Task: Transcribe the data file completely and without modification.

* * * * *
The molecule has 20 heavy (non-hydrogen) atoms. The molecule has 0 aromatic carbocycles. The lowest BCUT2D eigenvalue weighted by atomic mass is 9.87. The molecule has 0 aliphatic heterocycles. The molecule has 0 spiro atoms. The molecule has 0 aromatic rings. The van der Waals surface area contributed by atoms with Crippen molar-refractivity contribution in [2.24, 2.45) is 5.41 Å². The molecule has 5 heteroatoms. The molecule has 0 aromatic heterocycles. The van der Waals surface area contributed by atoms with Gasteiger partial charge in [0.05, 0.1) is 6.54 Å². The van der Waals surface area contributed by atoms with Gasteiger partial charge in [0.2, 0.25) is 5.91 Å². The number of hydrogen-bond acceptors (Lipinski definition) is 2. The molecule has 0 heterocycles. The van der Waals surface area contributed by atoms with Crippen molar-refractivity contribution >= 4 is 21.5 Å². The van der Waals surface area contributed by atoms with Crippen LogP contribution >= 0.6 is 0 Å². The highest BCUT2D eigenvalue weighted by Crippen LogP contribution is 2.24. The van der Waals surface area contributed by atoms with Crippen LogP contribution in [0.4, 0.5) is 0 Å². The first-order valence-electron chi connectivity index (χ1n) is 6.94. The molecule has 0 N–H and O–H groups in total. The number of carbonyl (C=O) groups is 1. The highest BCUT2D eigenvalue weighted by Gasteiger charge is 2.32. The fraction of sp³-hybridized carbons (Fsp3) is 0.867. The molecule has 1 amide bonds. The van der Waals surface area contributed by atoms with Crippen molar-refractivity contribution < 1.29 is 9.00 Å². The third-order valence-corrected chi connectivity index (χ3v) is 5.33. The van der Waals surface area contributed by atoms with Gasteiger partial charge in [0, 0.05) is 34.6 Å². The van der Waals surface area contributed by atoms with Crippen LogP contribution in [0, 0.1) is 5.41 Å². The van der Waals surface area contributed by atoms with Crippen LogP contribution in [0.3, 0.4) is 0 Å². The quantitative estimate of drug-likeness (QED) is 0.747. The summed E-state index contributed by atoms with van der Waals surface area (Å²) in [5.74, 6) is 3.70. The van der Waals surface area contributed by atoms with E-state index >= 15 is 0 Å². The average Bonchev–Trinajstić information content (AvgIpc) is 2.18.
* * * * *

The molecule has 20 heavy (non-hydrogen) atoms. The molecule has 0 aromatic carbocycles. The lowest BCUT2D eigenvalue weighted by atomic mass is 9.87. The molecule has 0 aliphatic heterocycles. The molecule has 0 spiro atoms. The molecule has 0 aromatic rings. The van der Waals surface area contributed by atoms with Crippen molar-refractivity contribution in [2.24, 2.45) is 5.41 Å². The molecule has 5 heteroatoms. The molecule has 0 aromatic heterocycles. The van der Waals surface area contributed by atoms with Gasteiger partial charge in [0.05, 0.1) is 6.54 Å². The van der Waals surface area contributed by atoms with Gasteiger partial charge in [0.2, 0.25) is 5.91 Å². The number of hydrogen-bond acceptors (Lipinski definition) is 2. The molecule has 0 heterocycles. The van der Waals surface area contributed by atoms with Crippen molar-refractivity contribution >= 4 is 21.5 Å². The van der Waals surface area contributed by atoms with Crippen LogP contribution >= 0.6 is 0 Å². The highest BCUT2D eigenvalue weighted by Crippen LogP contribution is 2.24. The van der Waals surface area contributed by atoms with Crippen LogP contribution in [0.4, 0.5) is 0 Å². The first-order valence-electron chi connectivity index (χ1n) is 6.94. The molecule has 0 N–H and O–H groups in total. The number of carbonyl (C=O) groups is 1. The highest BCUT2D eigenvalue weighted by Gasteiger charge is 2.32. The fraction of sp³-hybridized carbons (Fsp3) is 0.867. The molecule has 1 amide bonds. The van der Waals surface area contributed by atoms with Crippen molar-refractivity contribution < 1.29 is 9.00 Å². The third-order valence-corrected chi connectivity index (χ3v) is 5.33. The van der Waals surface area contributed by atoms with Gasteiger partial charge in [0, 0.05) is 34.6 Å². The van der Waals surface area contributed by atoms with Crippen LogP contribution in [0, 0.1) is 5.41 Å². The van der Waals surface area contributed by atoms with Crippen LogP contribution in [0.3, 0.4) is 0 Å². The quantitative estimate of drug-likeness (QED) is 0.747. The summed E-state index contributed by atoms with van der Waals surface area (Å²) in [5.74, 6) is 3.70. The van der Waals surface area contributed by atoms with E-state index >= 15 is 0 Å². The average Bonchev–Trinajstić information content (AvgIpc) is 2.18.